the micro-history of things.

Listening to Nick Papadimitriou talk about the ‘interzones’ and liminal landscapes within a city is sort of like walking onto the set of an old dream, for me. When I was younger, those kinds of in-between places were the places I dreamed about. The dreams that featured those places are the only dreams that I still remember more than a decade later, and wish I could dream again but can’t. One of these imaginary places has embedded itself in my consciousness so deeply that even today I’m not sure if it was actually real or an invention.

The crass materialist inside me smirks somewhat when Papadimitriou talks about some underground, rusted pipe vibrating in emotional resonance to his presence*, but his poetry of these passed-over, neglected spaces has power to me. He is concerned with the history of places, and in particular the micro-history of places; he says he wants to have a history that includes a spider that drowned in a rain barrel in 1965, etc. This sort of micro-history resonates (again, that word) with me, and coincides with the fascination I have always had for micro-things; the life and history of ponds, the rise and fall of algal growth, the daily lives of oarsmen and boatmen insects, the spires of rotten wood and grass creating unmapped forests on pond-floors.

There is also a sort of pantheism in Papadimitriou’s conception of the city and his place in it. He talks about wanting to become the tarmac under a freeway bisecting drainage ditches, about becoming the rusted fence into a purification facility, becoming thick beetles waddling in a pile of piss in an alleyway opening up into a canal.

As an American coming very late to the party, it is uncertain to me how influenced the psycho-geographers/deep topographers were by the earlier work done concerning ‘edgelands’ by environmentalists like Marion Shoard. It is also unclear to me how much their interest is aesthetic, and how much is an environmental concern for ‘wildscapes’ which actually serve an ecological function. This whole concern with edgelands possibly feels played out in England; partly in its aspect as a protracted argument between the traditional, moorland lovers and the wildscape advocates, but also as a pop-cultural phenomenon well known enough to somehow include Russell Brand in an annoying and minor role. Yet it seems for the most part unfamiliar in the states, whose fetishistic self-concern extends little to its own ecology and landscapes.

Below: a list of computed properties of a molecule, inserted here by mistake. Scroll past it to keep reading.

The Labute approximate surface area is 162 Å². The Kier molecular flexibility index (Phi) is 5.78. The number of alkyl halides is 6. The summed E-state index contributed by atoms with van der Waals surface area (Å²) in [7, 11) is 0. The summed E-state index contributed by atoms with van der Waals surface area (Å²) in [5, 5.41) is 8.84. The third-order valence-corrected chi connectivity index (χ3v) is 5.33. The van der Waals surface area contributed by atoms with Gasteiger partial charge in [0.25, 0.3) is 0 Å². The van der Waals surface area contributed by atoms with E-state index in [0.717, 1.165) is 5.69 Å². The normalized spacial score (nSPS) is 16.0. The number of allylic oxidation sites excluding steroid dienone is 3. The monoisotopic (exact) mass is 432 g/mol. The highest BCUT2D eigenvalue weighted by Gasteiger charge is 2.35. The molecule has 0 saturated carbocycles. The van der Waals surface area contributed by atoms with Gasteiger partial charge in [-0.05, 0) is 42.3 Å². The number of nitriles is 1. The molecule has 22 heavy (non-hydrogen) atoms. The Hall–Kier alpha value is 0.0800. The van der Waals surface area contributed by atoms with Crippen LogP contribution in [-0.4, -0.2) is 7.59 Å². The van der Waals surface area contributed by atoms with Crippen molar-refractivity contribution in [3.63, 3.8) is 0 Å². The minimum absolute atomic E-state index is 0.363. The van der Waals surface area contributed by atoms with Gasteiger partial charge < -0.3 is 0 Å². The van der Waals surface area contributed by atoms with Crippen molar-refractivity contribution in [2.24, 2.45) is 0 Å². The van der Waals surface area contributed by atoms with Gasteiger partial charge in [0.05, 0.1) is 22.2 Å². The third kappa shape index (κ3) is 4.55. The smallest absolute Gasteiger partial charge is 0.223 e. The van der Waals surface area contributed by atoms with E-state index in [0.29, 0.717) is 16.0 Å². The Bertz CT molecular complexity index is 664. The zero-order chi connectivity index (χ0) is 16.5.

I think the closest U.S. pop culture ever got to engaging with its own edgelands and in-between spaces came during the furor over what was called the “ruin porn” photography of Detroit. This was when photographers (often not native to Detroit) went into the city to snap its estimated 20,000 abandoned homes, its derelict school houses with their classrooms full of poignantly empty chairs, and so on, and then set up art galleries to display their work, or finagled book deals to publish it. What became known as ruin porn photography had one common aspect with edgeland and wildscape photography in that it depicted a certain languishing of human influence alongside the resurgence of nature. Yet the differences between the two are important: what was called ruin porn was mostly focused on interiors, on shattered glass on old floors and stunted trees growing in operating rooms; edgeland photography is more focused on exteriors, on outside habitats. Edgelands, and wildscapes in particular, are about growth, rejuvenation in unexpected places, the humming of life in furtive areas. American ruin porn was superficially interested in the sunflowers growing in the cracks, but all of its energy was actually invested in decay.

Nonetheless, it makes sense that this concern not only with micro-history, but with the genius loci of places, would interest me as a reader and would-be writer of horror and ghostly fiction. The fiction of haunting is just as much the fiction of place, and the haunting subject can’t be severed from the site which holds it in a sort of ontological escrow. The following statement from Simon Sellars makes this point clearer: “Throughout the Western world, edgelands form the same relationship to the built environment as the unconscious does to the human mind: as a repository of fear, desire, and repression.”

* When Papadimitriou says things like this, it reminds me of object oriented philosophy, although I have no idea if he has any interest or awareness in that.